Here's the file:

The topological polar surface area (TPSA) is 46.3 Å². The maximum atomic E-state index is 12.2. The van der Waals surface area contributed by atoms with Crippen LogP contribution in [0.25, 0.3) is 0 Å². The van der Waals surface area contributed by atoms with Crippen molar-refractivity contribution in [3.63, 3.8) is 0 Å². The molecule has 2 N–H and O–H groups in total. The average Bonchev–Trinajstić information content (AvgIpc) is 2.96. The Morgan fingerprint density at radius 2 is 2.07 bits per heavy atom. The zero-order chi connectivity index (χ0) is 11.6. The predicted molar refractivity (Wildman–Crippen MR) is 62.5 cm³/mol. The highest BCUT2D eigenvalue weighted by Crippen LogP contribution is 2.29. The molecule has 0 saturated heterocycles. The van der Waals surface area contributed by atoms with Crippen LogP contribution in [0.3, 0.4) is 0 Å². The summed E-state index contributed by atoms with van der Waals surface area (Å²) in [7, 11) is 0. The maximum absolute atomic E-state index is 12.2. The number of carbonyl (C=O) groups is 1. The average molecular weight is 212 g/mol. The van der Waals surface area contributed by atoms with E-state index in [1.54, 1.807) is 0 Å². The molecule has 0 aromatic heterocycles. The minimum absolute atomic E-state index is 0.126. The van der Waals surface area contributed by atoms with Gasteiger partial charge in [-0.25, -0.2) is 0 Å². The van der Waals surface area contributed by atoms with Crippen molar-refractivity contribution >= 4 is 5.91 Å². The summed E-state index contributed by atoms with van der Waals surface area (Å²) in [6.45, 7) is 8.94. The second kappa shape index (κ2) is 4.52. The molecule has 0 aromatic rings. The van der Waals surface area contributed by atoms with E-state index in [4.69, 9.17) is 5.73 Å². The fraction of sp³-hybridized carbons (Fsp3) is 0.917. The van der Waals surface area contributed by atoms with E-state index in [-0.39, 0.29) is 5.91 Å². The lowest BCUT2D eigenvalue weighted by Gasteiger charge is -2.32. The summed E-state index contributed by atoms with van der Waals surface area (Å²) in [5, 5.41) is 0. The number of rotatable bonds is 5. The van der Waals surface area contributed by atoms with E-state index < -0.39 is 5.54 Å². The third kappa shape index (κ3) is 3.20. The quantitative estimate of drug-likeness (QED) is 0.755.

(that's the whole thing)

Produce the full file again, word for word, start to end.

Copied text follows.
The topological polar surface area (TPSA) is 46.3 Å². The maximum atomic E-state index is 12.2. The van der Waals surface area contributed by atoms with Crippen LogP contribution in [0.25, 0.3) is 0 Å². The van der Waals surface area contributed by atoms with Crippen molar-refractivity contribution in [3.63, 3.8) is 0 Å². The molecule has 2 N–H and O–H groups in total. The average Bonchev–Trinajstić information content (AvgIpc) is 2.96. The Morgan fingerprint density at radius 2 is 2.07 bits per heavy atom. The zero-order chi connectivity index (χ0) is 11.6. The predicted molar refractivity (Wildman–Crippen MR) is 62.5 cm³/mol. The highest BCUT2D eigenvalue weighted by Crippen LogP contribution is 2.29. The molecule has 0 saturated heterocycles. The van der Waals surface area contributed by atoms with Crippen LogP contribution in [0.3, 0.4) is 0 Å². The summed E-state index contributed by atoms with van der Waals surface area (Å²) in [7, 11) is 0. The maximum absolute atomic E-state index is 12.2. The number of carbonyl (C=O) groups is 1. The average molecular weight is 212 g/mol. The van der Waals surface area contributed by atoms with E-state index in [1.54, 1.807) is 0 Å². The molecule has 0 aromatic heterocycles. The minimum absolute atomic E-state index is 0.126. The van der Waals surface area contributed by atoms with Gasteiger partial charge in [-0.25, -0.2) is 0 Å². The van der Waals surface area contributed by atoms with Crippen molar-refractivity contribution >= 4 is 5.91 Å². The summed E-state index contributed by atoms with van der Waals surface area (Å²) in [6.45, 7) is 8.94. The second kappa shape index (κ2) is 4.52. The molecule has 0 aromatic rings. The van der Waals surface area contributed by atoms with E-state index in [4.69, 9.17) is 5.73 Å². The fraction of sp³-hybridized carbons (Fsp3) is 0.917. The van der Waals surface area contributed by atoms with E-state index in [-0.39, 0.29) is 5.91 Å². The lowest BCUT2D eigenvalue weighted by Gasteiger charge is -2.32. The summed E-state index contributed by atoms with van der Waals surface area (Å²) in [5, 5.41) is 0. The number of rotatable bonds is 5. The van der Waals surface area contributed by atoms with E-state index < -0.39 is 5.54 Å². The third kappa shape index (κ3) is 3.20. The quantitative estimate of drug-likeness (QED) is 0.755.